Paleoartist Luis V. Rey has put together a fascinating and fantastic artistic rendering of Deinocheirus factoring in new material from the last year — neural spines, duck bill, and all. Go check it out!
As a bonus feature, Rey’s post also features a photo of Deinocheirus‘s discoverer Halszka Osmólska pondering the dinosaur’s eponymous “terrible hands.” Even without the Deinocheirus illustration, that photo alone would be worth clicking through for a look.
CollectA’s new terrestrially stalking Quetzalcoatlus (previously discussed here) finally hit the shelves last month. This one now menaces visitors to my office.
Recall Deinocheirus, the theropod dinosaur (read: T. rex relative) best known for its eight-foot-long arms and huge, impressively clawed hands. Last fall, paleontologists presented lots of newly discovered Deinocheirus material at the Society for Vertebrate Paleontology annual meeting. In fact, this new material provided a nearly complete picture of Deinocheirus, with one notable exception: there was no Deinocheirus head. I wrote about this and quoted the following from Stephen Brusatte via Brian Switek: “There are rumors of a skull being privately collected, looted from Mongolia, and sold on the black market to a legitimate museum in Europe.” Intriguing.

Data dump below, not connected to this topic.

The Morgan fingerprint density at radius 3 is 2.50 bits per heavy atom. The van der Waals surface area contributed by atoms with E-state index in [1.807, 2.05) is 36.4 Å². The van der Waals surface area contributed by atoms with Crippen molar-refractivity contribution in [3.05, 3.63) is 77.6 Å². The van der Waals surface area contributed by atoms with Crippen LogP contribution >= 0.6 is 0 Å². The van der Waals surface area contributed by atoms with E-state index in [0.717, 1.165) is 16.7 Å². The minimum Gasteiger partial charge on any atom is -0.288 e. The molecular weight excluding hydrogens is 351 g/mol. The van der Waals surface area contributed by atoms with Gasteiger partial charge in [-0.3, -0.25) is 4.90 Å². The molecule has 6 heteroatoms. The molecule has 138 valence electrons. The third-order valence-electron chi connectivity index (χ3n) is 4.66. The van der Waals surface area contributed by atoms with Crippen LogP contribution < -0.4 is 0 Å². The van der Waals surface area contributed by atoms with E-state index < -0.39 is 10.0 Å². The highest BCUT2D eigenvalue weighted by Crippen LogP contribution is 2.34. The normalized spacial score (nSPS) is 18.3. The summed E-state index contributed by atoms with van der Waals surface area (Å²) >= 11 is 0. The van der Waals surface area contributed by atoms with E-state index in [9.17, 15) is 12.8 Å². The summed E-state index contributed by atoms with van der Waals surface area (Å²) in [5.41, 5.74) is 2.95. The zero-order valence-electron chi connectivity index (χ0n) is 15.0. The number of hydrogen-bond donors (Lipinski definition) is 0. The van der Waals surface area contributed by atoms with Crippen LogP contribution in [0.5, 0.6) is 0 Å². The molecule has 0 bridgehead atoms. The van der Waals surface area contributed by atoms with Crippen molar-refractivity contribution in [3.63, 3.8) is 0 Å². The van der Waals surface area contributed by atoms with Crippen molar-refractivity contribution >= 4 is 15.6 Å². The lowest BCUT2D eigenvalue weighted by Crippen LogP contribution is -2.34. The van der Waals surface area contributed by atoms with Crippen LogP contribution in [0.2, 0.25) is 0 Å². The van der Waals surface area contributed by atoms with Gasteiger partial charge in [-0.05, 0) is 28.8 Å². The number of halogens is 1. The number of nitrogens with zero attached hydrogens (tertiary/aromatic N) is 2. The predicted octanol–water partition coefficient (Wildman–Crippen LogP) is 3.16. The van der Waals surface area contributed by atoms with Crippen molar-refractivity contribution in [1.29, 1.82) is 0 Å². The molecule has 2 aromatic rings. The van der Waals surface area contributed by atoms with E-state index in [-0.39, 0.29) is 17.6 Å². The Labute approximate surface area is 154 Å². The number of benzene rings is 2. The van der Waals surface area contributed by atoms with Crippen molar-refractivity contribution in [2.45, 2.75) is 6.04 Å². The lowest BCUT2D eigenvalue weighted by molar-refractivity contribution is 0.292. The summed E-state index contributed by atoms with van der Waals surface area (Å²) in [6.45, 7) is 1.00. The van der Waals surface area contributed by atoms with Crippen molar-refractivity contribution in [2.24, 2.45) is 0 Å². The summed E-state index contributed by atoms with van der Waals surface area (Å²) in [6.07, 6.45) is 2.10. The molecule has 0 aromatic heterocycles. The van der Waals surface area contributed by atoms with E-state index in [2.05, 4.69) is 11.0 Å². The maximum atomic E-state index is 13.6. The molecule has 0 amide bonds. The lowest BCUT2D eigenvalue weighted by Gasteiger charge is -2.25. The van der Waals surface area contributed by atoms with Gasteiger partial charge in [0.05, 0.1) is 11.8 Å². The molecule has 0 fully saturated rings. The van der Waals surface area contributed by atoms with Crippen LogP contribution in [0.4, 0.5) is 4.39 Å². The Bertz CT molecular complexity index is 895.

Now it looks like there was some truth to the rumors: infomongolia.com has reported that a Deinocheirus skull — the first to be identified as such! — was returned just last week to the nation of Mongolia by the Royal Belgian Institute of Natural Sciences. Excitingly, the report includes pictures. So let’s take a look:
I’m no expert, but I suspect that even if I were one I’d have difficulty making sense of this hadrosaurine (duck-billed) skull on an ornithomimid (ostrich-mimic) dinosaur known for its huge arms and ferocious-looking claws.
The upshot? I can’t wait until there are some papers published on all this new Deinocheirus material.